In preparation for the big battle, Theseus built a stadium in which the fight would take place. On the outside of the stadium were three temples built for the gods Venus, Mars, and Diana. Right before the battle, Palamon went to the temple of Venus and requested that she make sure he won Emily's love. Also that morning, Emily went to the temple of Diana and pleaded to the goddess that she remain a virgin, although Diana made it clear that Emily must marry one of the two knights. In the meantime, Arcita made his way to Mars as he begged the god of war to make him victorious in battle.
The battle was a blood bath between the two knights and their armies, but Arcita was able to rise above the rest and defeat Palamon. This caused great sorrow for Venus as her knight lost. Therefore, while Arcita rode his horse around the stadium in victorious pride, Venus' father Saturn caused the earth to shake, making the horse go mad. Arcita was thrown from the horse and landed on his head with his chest crushed on his saddle bow.
It was only a matter of time before Artica would pass away, but before his death, he was able to say some last few words to his beloved Emily. He shared his true love for her, but also told Emily that if she were to ever marry again, that she should marry Palamon. Theseus truly believed that Artica was a worthy man and, therefore, planned a funeral for him in the grove where he first spotted the two knights fighting for their love for Emily. A few years later, Emily and Palamon still suffered from grief over Arcita's death, but Theseus was able to reassure them by requesting that the two mourners get married to rid of their grief. Out of respect, Emily and Palamon obeyed their lord. Over many years, the newlyweds fell happily in love as they lived with no jealousy or pain.
And they lived happily ever after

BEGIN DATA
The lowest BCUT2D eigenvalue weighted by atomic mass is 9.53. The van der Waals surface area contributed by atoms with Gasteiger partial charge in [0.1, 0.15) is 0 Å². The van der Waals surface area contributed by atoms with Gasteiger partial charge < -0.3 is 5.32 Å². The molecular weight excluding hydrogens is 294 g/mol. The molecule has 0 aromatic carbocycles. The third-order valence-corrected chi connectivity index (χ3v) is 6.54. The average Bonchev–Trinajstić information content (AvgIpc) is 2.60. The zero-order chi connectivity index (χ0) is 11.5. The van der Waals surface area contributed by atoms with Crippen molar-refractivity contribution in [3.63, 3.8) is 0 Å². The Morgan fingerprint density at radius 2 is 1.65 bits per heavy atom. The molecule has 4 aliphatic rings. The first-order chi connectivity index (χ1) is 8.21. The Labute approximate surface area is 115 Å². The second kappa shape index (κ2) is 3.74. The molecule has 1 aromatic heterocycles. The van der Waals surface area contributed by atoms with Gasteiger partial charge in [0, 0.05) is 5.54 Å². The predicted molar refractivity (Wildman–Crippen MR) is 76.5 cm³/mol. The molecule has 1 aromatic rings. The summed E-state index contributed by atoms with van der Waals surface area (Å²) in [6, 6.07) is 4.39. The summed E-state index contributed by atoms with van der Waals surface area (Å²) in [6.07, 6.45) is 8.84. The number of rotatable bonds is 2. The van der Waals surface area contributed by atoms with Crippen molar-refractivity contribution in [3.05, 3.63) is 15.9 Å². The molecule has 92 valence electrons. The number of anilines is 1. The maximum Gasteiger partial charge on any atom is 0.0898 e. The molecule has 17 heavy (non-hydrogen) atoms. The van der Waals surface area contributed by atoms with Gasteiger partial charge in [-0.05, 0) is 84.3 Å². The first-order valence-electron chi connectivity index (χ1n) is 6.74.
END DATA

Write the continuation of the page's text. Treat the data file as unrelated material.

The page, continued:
Irony at its finest
Love can change people. It can turn them against each other even those with the closest of bonds. Palamon and Arcita are cousins, sworn brothers, and yet their love for Emily came between them. The dramatic irony used in the Knight’s tale is Chaucer’s way of pointing out that life is unpredictable, unfair and comes with joys and sorrows. There is irony shown when Arcita is freed from the prison and yet Palamon is not. Both men are still unable to obtain Emily and yet they think the other is better off in their respective situations. Both men pray to different gods to ask for their help in winning Emily and yet Emily prays to another god to help her stay single until she finds true love.
It all connects back to Life
In the Canterbury Tales, two cousins, Palamon and Arcita, sacrifice their relationship over Emily. Palamon, who is stuck in jail, believes that Arcita has it better, though Arcita is banned from Athens after being freed from jail. Even though Palamon believes he suffers more, Arcita believes that Palamon has if better off because Palamon is able to see Emily, from a far, every day. The two are so focused on this one girl that they don’t see the good in their lives. This story relates to real life drama because many friendships are ruined over relationships. Many times friends will fight over one person and it turns into a matter of pride; each person does not want to give up the fight even if the matter they originally fought over is irrelevant. Many people could benefit from reading this tale because it shows that a relationship does not hold more value than a friendship does. The tale shows how a strong friendship can be ruined by the blindness of love. The main theme of this tale is the instability of life. In regards to real life situations, jealousy can corrupt one's life and lead to a life that is unstable.
Completed by Sarah Rogers, Tiara Bianco, Maggie Reid, Taylor Duquette, Lauren Doherty, and Isis Van Putten